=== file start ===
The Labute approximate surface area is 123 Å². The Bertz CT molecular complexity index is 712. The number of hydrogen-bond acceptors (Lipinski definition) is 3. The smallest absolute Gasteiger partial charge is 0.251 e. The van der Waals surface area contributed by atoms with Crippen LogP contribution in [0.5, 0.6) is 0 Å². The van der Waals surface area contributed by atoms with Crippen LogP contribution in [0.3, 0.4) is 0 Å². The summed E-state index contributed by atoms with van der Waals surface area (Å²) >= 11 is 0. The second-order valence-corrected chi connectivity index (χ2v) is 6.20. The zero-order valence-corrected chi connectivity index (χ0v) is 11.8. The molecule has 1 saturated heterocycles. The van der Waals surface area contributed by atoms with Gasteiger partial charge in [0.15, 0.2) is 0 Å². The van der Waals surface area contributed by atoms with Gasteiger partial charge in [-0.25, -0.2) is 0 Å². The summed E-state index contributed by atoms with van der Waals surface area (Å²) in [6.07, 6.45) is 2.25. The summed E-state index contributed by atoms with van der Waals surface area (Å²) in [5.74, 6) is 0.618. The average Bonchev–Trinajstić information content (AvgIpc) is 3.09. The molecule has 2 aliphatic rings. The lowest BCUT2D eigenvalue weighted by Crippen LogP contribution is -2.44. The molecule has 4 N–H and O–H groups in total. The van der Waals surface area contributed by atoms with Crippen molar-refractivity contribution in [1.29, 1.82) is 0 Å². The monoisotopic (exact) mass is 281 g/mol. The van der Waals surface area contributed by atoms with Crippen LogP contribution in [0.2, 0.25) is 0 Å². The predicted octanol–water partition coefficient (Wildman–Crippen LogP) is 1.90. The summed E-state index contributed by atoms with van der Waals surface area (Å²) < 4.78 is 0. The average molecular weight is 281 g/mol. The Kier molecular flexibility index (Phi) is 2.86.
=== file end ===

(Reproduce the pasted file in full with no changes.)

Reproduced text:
The Labute approximate surface area is 123 Å². The Bertz CT molecular complexity index is 712. The number of hydrogen-bond acceptors (Lipinski definition) is 3. The smallest absolute Gasteiger partial charge is 0.251 e. The van der Waals surface area contributed by atoms with Crippen LogP contribution in [0.5, 0.6) is 0 Å². The van der Waals surface area contributed by atoms with Crippen LogP contribution in [0.3, 0.4) is 0 Å². The summed E-state index contributed by atoms with van der Waals surface area (Å²) >= 11 is 0. The second-order valence-corrected chi connectivity index (χ2v) is 6.20. The zero-order valence-corrected chi connectivity index (χ0v) is 11.8. The molecule has 1 saturated heterocycles. The van der Waals surface area contributed by atoms with Gasteiger partial charge in [0.15, 0.2) is 0 Å². The van der Waals surface area contributed by atoms with Gasteiger partial charge in [-0.25, -0.2) is 0 Å². The summed E-state index contributed by atoms with van der Waals surface area (Å²) in [6.07, 6.45) is 2.25. The summed E-state index contributed by atoms with van der Waals surface area (Å²) in [5.74, 6) is 0.618. The average Bonchev–Trinajstić information content (AvgIpc) is 3.09. The molecule has 2 aliphatic rings. The lowest BCUT2D eigenvalue weighted by Crippen LogP contribution is -2.44. The molecule has 4 N–H and O–H groups in total. The van der Waals surface area contributed by atoms with Crippen molar-refractivity contribution in [1.29, 1.82) is 0 Å². The monoisotopic (exact) mass is 281 g/mol. The van der Waals surface area contributed by atoms with Crippen LogP contribution in [0.2, 0.25) is 0 Å². The predicted octanol–water partition coefficient (Wildman–Crippen LogP) is 1.90. The summed E-state index contributed by atoms with van der Waals surface area (Å²) < 4.78 is 0. The average molecular weight is 281 g/mol. The Kier molecular flexibility index (Phi) is 2.86.